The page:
Nite Jewel sounds a bit Drive-like; a tasteful, emotionally choked soundtrack to the street and motel-life of her native LA. And why not? It sounds gorgeous, veiled in the dry-ice of cascading synths, pegged by warm vents of ’80s bass and kept contemporary by a soulful ice-sculpture of a female vocal. Far from an exercise in cool – but done with sang froid.
The young Paulista’s output has been consistently cool and musically lithe, her chilled bossa is easy on the ear and this is by far her best work because it’s grown some balls and some beats. Inspired by road trips from São Paulo to Recife, Caravana has a sense of onwards-optimism and beating the sun to the horizon – tropicália, too – all tempered by the usual sexiness.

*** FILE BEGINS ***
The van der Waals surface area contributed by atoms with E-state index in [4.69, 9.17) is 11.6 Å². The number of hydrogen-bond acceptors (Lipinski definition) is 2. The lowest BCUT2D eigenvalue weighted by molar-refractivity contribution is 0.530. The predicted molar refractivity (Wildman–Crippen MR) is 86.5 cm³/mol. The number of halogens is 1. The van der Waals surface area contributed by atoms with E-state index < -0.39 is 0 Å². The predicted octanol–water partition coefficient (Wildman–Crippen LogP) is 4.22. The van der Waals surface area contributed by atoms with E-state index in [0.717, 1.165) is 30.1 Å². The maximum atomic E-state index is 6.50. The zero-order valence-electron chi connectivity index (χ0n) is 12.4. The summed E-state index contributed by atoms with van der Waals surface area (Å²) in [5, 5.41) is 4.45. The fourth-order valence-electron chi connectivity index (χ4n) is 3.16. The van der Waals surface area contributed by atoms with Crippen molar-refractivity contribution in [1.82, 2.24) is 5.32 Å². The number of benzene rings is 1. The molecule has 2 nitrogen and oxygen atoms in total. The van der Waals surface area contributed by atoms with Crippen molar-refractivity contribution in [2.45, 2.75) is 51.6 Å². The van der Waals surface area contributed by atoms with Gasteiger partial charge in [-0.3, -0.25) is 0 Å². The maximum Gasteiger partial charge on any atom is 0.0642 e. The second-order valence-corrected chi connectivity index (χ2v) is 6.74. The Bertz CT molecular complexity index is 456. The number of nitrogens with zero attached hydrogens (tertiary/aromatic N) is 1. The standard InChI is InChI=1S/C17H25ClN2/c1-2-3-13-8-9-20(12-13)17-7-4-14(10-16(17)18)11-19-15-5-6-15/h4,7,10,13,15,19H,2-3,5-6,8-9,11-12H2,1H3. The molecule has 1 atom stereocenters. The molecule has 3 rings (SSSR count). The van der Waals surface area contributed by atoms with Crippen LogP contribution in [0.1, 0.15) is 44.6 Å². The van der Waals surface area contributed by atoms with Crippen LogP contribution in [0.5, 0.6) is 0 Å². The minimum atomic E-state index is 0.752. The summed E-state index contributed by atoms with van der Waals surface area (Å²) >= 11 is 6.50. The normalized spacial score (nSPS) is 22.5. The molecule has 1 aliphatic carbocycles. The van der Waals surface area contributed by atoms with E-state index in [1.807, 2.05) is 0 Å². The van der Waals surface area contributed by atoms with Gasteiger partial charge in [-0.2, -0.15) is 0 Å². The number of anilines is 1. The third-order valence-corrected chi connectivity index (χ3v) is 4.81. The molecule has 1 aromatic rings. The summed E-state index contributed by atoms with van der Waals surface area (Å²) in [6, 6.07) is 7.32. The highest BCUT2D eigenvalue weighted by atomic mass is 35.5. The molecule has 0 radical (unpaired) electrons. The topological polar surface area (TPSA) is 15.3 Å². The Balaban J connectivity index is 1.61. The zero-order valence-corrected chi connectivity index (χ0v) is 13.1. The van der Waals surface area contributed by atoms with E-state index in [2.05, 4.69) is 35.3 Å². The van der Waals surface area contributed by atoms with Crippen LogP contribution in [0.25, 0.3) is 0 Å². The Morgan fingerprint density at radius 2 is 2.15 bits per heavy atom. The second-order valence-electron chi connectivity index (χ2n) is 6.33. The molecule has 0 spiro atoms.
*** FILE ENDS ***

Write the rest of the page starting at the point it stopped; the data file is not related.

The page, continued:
The free and innocent feeling you get from Brad Oberhofer’s classic fun-flavoured pop-rock debut (10 songs coming in at just under 40 minutes, too – praise be) is a thing he does on purpose. Oberhofer has spent his short career writing songs that are a titular time capsule of the inner five-year-old it’s OK to embrace as a grown-up. A hooky, happy, major-chord hurrah!
During the winter, PBS screened a blues night at the White House, a showcase to display how the precursor to rock and pop has influenced contemporary culture. The event featured three of the genre’s stalwarts – BB King, Buddy Guy and Mick Jagger – doing pleasingly raucous renditions of standards. It got properly cool when the man that might have been the squarest in the room – the president, in suit and tie – took the mic from Mick to take the opening bars of “Sweet Home Chicago”.
This gig in the East Room of the White House was just the sort of thing that could easily have got the spin doctors of the West Wing clammy-handling their BlackBerries and whispering “the president does not sing” into their Bluetooth ear-pieces. And he can hold a tune. Obama’s got a kind of nerveless delivery punctuated by the winning presidential smile and some, “what, me?” mugging to the on-stage legends.